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Choice and the Goddess

Honoring the feminine divine means trusting women as full moral agents with control over their own bodies. Period.

In the past year's war on women and especially on women's access to reproductive health care, one of the hidden justifications is that women can't be trusted with their own choices, either because they're ignorant or because they're just not capable of making good choices for themselves. Look at forced ultrasound requirements before abortion: the people who make the laws will explain, time and again, that the procedure is for a woman's own good, so that she is "fully informed" before making a momentous decision. It's inside her own body - do you really think she doesn't know what's going on?

This perception of women as untrustworthy has deep roots in the Western mind. Whether it's explained on the grounds that women are more childlike than men, or more earthy and animal and hence less rational, the idea remains: men have full moral agency - the ability to make choices - and women do not.

Patriarchal forms of religion provide the ultimate justification: men are made in the image of God, and thus are capable of understanding moral issues and making informed, reasonable choices; women are somehow other.

When I began to worship the Goddess, I was flooded with an unutterable joy at the realization that seeing divinity in forms like my own meant being able to see the divine within myself as well. It meant seeing myself as a full human being all the time, as I am, not just when I measured up to some standard of ignoring my own womanness in order to become more like the (masculine) pattern of what a person ought to be.

I began to realize that deep down I had held an assumption that because men were more like God, they had some better understanding of issues that concerned God, and so their choices were going to be better reflections of what God wanted. If my choices differed from that, there was always the possibility that it resulted from my inescapable distance from God, the difference that came with being female.

Seeing the divine in a feminine form dissolved that sense of separation, of different-ness, that came between me and a masculine god. It opened the door to believing that my judgments were worthwhile, my discernment dependable, my choices just as valid as anyone else's.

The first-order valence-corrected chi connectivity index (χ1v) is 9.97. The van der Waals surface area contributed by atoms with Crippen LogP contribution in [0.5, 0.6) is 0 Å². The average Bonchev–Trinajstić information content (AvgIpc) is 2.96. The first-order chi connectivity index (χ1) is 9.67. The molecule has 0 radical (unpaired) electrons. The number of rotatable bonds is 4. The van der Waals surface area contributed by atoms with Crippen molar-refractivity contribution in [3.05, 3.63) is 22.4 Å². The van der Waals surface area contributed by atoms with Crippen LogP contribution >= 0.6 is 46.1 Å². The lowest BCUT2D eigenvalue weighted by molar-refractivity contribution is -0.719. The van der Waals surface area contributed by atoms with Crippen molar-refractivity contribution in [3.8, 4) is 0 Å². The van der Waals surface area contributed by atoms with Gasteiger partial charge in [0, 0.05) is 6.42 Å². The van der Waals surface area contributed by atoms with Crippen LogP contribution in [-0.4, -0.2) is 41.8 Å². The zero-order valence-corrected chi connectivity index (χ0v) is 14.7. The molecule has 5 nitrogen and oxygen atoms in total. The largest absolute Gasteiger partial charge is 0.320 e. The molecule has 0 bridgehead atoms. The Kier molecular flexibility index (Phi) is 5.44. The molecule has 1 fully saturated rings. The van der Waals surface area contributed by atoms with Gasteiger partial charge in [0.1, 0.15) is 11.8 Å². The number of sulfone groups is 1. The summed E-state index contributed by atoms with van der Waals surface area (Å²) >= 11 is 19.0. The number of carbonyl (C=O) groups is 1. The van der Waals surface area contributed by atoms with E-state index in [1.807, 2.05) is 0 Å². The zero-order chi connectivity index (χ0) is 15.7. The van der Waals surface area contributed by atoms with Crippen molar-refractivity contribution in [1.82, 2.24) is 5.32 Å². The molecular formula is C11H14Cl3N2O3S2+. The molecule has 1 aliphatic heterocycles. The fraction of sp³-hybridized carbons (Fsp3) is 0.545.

For me, this realization was a broad one, restoring my trust in myself in a number of ways. But in the specific area of a woman's right to choose to have an abortion, I see the problem of distrusting women and discrediting their agency played out on a societal level.

I was having a conversation with someone about women's right to choose, and she said that she didn't have a problem with me having all the choices in the world available to me, especially because pregnancy would physically endanger me, but that she'd seen women who she thought were not being responsible, or were choosing for the wrong reasons, or whatever, and that those choices still needed to be regulated.

But who chooses, if not the woman herself? Who decides which choices are valid? Who has ultimate control over a woman's body and health care?

Learning to respect myself, to see myself as related to the Goddess, carries with it the requirement that I must respect others as equally expressions of the divine. I have to believe that every woman has the capability to understand her situation and make the best choice for herself.

Every approach to regulating women's right to choose is about externalizing that choice, taking it outside of herself, her conscience, her inner guidance, depriving her of agency and transferring that choice, those decisions, to someone else. Look at the way anti-choice advocates try to make a ban on abortion look humane by graciously allowing exceptions for a woman's life, or cases of rape: in every case, the woman has to prove to an outside authority that she fits one of the exceptions - to prove to the satisfaction of a doctor that her life really is at risk, or to give evidence to the legal system to adjudicate whether something was 'really' rape. Make no mistake, the people who get to make those decisions are almost always men whose judgment is being substituted for the woman's own.